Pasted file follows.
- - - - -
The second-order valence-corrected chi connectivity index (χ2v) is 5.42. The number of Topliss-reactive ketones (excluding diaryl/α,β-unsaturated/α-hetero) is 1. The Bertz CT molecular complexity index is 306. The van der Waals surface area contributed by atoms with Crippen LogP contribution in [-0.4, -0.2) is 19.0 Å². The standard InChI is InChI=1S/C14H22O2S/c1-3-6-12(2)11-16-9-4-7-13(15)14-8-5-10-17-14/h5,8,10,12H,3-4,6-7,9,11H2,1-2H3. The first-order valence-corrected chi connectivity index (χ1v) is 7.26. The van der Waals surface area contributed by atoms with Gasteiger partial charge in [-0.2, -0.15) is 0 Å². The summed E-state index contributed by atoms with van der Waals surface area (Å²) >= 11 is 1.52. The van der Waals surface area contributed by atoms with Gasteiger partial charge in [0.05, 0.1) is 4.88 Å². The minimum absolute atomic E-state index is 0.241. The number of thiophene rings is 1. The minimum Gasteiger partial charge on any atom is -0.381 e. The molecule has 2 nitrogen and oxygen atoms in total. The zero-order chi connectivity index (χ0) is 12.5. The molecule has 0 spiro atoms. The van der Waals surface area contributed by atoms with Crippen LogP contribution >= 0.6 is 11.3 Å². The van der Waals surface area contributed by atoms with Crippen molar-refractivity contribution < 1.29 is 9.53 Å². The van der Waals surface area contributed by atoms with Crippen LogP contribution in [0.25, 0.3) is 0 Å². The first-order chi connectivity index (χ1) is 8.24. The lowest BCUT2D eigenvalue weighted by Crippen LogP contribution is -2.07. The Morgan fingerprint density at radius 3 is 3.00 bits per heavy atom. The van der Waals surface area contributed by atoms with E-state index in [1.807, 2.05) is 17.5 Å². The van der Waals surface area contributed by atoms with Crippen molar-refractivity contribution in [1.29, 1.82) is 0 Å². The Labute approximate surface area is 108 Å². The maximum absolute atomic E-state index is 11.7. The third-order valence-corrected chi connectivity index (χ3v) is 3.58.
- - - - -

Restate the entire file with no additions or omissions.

The second-order valence-corrected chi connectivity index (χ2v) is 5.42. The number of Topliss-reactive ketones (excluding diaryl/α,β-unsaturated/α-hetero) is 1. The Bertz CT molecular complexity index is 306. The van der Waals surface area contributed by atoms with Crippen LogP contribution in [-0.4, -0.2) is 19.0 Å². The standard InChI is InChI=1S/C14H22O2S/c1-3-6-12(2)11-16-9-4-7-13(15)14-8-5-10-17-14/h5,8,10,12H,3-4,6-7,9,11H2,1-2H3. The first-order valence-corrected chi connectivity index (χ1v) is 7.26. The van der Waals surface area contributed by atoms with Gasteiger partial charge in [-0.2, -0.15) is 0 Å². The summed E-state index contributed by atoms with van der Waals surface area (Å²) >= 11 is 1.52. The van der Waals surface area contributed by atoms with Gasteiger partial charge in [0.05, 0.1) is 4.88 Å². The minimum absolute atomic E-state index is 0.241. The number of thiophene rings is 1. The minimum Gasteiger partial charge on any atom is -0.381 e. The molecule has 2 nitrogen and oxygen atoms in total. The zero-order chi connectivity index (χ0) is 12.5. The molecule has 0 spiro atoms. The van der Waals surface area contributed by atoms with Crippen LogP contribution >= 0.6 is 11.3 Å². The van der Waals surface area contributed by atoms with Crippen molar-refractivity contribution < 1.29 is 9.53 Å². The van der Waals surface area contributed by atoms with Crippen LogP contribution in [0.25, 0.3) is 0 Å². The first-order chi connectivity index (χ1) is 8.24. The lowest BCUT2D eigenvalue weighted by Crippen LogP contribution is -2.07. The Morgan fingerprint density at radius 3 is 3.00 bits per heavy atom. The van der Waals surface area contributed by atoms with E-state index in [1.807, 2.05) is 17.5 Å². The van der Waals surface area contributed by atoms with Crippen molar-refractivity contribution in [1.29, 1.82) is 0 Å². The Labute approximate surface area is 108 Å². The maximum absolute atomic E-state index is 11.7. The third-order valence-corrected chi connectivity index (χ3v) is 3.58.